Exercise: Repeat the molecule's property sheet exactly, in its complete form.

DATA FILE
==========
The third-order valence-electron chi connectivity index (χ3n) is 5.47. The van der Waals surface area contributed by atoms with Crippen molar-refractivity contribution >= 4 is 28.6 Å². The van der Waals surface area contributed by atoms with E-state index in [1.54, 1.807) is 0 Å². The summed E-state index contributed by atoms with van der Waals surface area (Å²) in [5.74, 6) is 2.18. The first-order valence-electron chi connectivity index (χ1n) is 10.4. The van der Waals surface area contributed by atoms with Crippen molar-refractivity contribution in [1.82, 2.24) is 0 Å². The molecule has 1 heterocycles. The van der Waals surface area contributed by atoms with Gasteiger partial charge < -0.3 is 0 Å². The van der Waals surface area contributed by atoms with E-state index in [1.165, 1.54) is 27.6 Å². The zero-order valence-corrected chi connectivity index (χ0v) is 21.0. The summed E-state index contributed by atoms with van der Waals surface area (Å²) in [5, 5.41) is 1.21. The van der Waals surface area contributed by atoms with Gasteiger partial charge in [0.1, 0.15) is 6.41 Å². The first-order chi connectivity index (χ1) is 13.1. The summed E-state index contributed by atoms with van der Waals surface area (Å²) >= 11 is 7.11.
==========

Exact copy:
The third-order valence-electron chi connectivity index (χ3n) is 5.47. The van der Waals surface area contributed by atoms with Crippen molar-refractivity contribution >= 4 is 28.6 Å². The van der Waals surface area contributed by atoms with E-state index in [1.54, 1.807) is 0 Å². The summed E-state index contributed by atoms with van der Waals surface area (Å²) in [5.74, 6) is 2.18. The first-order valence-electron chi connectivity index (χ1n) is 10.4. The van der Waals surface area contributed by atoms with Crippen molar-refractivity contribution in [1.82, 2.24) is 0 Å². The molecule has 1 heterocycles. The van der Waals surface area contributed by atoms with Gasteiger partial charge < -0.3 is 0 Å². The van der Waals surface area contributed by atoms with E-state index in [1.165, 1.54) is 27.6 Å². The zero-order valence-corrected chi connectivity index (χ0v) is 21.0. The summed E-state index contributed by atoms with van der Waals surface area (Å²) in [5, 5.41) is 1.21. The van der Waals surface area contributed by atoms with Gasteiger partial charge in [0.1, 0.15) is 6.41 Å². The first-order chi connectivity index (χ1) is 13.1. The summed E-state index contributed by atoms with van der Waals surface area (Å²) >= 11 is 7.11.